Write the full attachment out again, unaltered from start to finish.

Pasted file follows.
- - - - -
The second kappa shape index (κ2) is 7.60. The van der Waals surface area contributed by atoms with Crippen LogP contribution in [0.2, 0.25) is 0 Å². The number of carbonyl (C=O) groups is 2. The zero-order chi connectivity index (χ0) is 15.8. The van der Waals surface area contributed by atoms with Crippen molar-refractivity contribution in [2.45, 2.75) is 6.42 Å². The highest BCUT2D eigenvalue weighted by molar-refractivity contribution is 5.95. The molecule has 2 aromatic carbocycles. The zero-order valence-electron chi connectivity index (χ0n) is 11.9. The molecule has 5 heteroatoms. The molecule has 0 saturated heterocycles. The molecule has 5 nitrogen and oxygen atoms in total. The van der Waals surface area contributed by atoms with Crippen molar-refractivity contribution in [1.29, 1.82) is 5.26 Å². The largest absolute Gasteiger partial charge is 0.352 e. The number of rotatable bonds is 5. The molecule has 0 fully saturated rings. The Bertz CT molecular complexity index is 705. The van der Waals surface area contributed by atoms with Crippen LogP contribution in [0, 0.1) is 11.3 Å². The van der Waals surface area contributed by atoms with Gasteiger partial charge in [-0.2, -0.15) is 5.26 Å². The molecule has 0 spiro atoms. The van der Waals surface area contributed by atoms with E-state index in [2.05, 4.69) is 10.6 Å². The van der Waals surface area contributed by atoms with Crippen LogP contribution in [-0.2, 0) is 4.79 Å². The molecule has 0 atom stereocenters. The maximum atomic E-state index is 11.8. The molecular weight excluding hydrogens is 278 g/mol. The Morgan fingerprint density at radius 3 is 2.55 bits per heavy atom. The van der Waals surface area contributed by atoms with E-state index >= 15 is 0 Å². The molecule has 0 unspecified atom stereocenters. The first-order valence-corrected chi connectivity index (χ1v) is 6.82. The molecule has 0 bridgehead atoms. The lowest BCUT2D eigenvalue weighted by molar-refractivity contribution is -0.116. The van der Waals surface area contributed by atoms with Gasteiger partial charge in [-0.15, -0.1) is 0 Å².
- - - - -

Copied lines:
The second kappa shape index (κ2) is 7.60. The van der Waals surface area contributed by atoms with Crippen LogP contribution in [0.2, 0.25) is 0 Å². The number of carbonyl (C=O) groups is 2. The zero-order chi connectivity index (χ0) is 15.8. The van der Waals surface area contributed by atoms with Crippen molar-refractivity contribution in [2.45, 2.75) is 6.42 Å². The highest BCUT2D eigenvalue weighted by molar-refractivity contribution is 5.95. The molecule has 2 aromatic carbocycles. The zero-order valence-electron chi connectivity index (χ0n) is 11.9. The molecule has 5 heteroatoms. The molecule has 0 saturated heterocycles. The molecule has 5 nitrogen and oxygen atoms in total. The van der Waals surface area contributed by atoms with Crippen molar-refractivity contribution in [1.29, 1.82) is 5.26 Å². The largest absolute Gasteiger partial charge is 0.352 e. The number of rotatable bonds is 5. The molecule has 0 fully saturated rings. The Bertz CT molecular complexity index is 705. The van der Waals surface area contributed by atoms with Crippen LogP contribution in [0, 0.1) is 11.3 Å². The van der Waals surface area contributed by atoms with Gasteiger partial charge in [-0.2, -0.15) is 5.26 Å². The molecule has 0 spiro atoms. The van der Waals surface area contributed by atoms with E-state index in [2.05, 4.69) is 10.6 Å². The van der Waals surface area contributed by atoms with Crippen LogP contribution in [-0.2, 0) is 4.79 Å². The molecule has 0 atom stereocenters. The maximum atomic E-state index is 11.8. The molecular weight excluding hydrogens is 278 g/mol. The Morgan fingerprint density at radius 3 is 2.55 bits per heavy atom. The van der Waals surface area contributed by atoms with E-state index >= 15 is 0 Å². The molecule has 0 unspecified atom stereocenters. The first-order valence-corrected chi connectivity index (χ1v) is 6.82. The molecule has 0 bridgehead atoms. The lowest BCUT2D eigenvalue weighted by molar-refractivity contribution is -0.116. The van der Waals surface area contributed by atoms with Gasteiger partial charge in [-0.15, -0.1) is 0 Å².